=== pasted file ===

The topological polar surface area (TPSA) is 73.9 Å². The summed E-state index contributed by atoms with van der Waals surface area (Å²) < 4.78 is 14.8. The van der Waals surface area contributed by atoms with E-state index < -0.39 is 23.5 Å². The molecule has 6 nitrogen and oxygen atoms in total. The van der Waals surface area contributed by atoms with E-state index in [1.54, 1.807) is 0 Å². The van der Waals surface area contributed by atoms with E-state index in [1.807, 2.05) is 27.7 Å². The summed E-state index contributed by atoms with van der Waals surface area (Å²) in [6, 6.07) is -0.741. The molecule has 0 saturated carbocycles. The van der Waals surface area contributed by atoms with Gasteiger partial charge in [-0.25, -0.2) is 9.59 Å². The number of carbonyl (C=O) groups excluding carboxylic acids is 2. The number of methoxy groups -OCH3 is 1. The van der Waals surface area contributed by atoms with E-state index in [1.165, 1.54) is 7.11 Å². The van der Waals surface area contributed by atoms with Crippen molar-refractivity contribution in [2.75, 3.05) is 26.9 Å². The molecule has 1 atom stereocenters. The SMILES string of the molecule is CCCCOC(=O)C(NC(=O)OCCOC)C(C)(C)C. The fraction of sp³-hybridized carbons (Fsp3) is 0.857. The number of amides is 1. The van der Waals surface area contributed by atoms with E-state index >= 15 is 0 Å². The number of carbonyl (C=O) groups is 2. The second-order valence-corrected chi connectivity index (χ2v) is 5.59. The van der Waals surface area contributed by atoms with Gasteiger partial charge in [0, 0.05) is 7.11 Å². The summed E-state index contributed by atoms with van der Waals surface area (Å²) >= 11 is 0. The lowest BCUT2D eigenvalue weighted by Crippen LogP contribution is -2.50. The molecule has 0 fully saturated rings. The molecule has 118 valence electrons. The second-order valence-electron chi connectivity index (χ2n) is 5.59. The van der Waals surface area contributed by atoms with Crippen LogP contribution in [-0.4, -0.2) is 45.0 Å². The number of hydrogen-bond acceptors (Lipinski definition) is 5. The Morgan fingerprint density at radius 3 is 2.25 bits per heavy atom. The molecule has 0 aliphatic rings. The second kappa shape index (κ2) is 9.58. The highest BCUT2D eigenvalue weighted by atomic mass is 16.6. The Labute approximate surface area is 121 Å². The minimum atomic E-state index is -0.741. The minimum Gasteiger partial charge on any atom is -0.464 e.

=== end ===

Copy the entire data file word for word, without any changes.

The topological polar surface area (TPSA) is 73.9 Å². The summed E-state index contributed by atoms with van der Waals surface area (Å²) < 4.78 is 14.8. The van der Waals surface area contributed by atoms with E-state index < -0.39 is 23.5 Å². The molecule has 6 nitrogen and oxygen atoms in total. The van der Waals surface area contributed by atoms with E-state index in [1.54, 1.807) is 0 Å². The van der Waals surface area contributed by atoms with E-state index in [1.807, 2.05) is 27.7 Å². The summed E-state index contributed by atoms with van der Waals surface area (Å²) in [6, 6.07) is -0.741. The molecule has 0 saturated carbocycles. The van der Waals surface area contributed by atoms with Gasteiger partial charge in [-0.25, -0.2) is 9.59 Å². The number of carbonyl (C=O) groups excluding carboxylic acids is 2. The number of methoxy groups -OCH3 is 1. The van der Waals surface area contributed by atoms with E-state index in [1.165, 1.54) is 7.11 Å². The van der Waals surface area contributed by atoms with Crippen molar-refractivity contribution in [2.75, 3.05) is 26.9 Å². The molecule has 1 atom stereocenters. The SMILES string of the molecule is CCCCOC(=O)C(NC(=O)OCCOC)C(C)(C)C. The fraction of sp³-hybridized carbons (Fsp3) is 0.857. The number of amides is 1. The van der Waals surface area contributed by atoms with E-state index >= 15 is 0 Å². The number of carbonyl (C=O) groups is 2. The second-order valence-corrected chi connectivity index (χ2v) is 5.59. The van der Waals surface area contributed by atoms with Gasteiger partial charge in [0, 0.05) is 7.11 Å². The summed E-state index contributed by atoms with van der Waals surface area (Å²) >= 11 is 0. The lowest BCUT2D eigenvalue weighted by Crippen LogP contribution is -2.50. The molecule has 0 fully saturated rings. The molecule has 118 valence electrons. The second-order valence-electron chi connectivity index (χ2n) is 5.59. The van der Waals surface area contributed by atoms with Crippen LogP contribution in [-0.4, -0.2) is 45.0 Å². The number of hydrogen-bond acceptors (Lipinski definition) is 5. The Morgan fingerprint density at radius 3 is 2.25 bits per heavy atom. The molecule has 0 aliphatic rings. The second kappa shape index (κ2) is 9.58. The highest BCUT2D eigenvalue weighted by atomic mass is 16.6. The Labute approximate surface area is 121 Å². The minimum atomic E-state index is -0.741. The minimum Gasteiger partial charge on any atom is -0.464 e.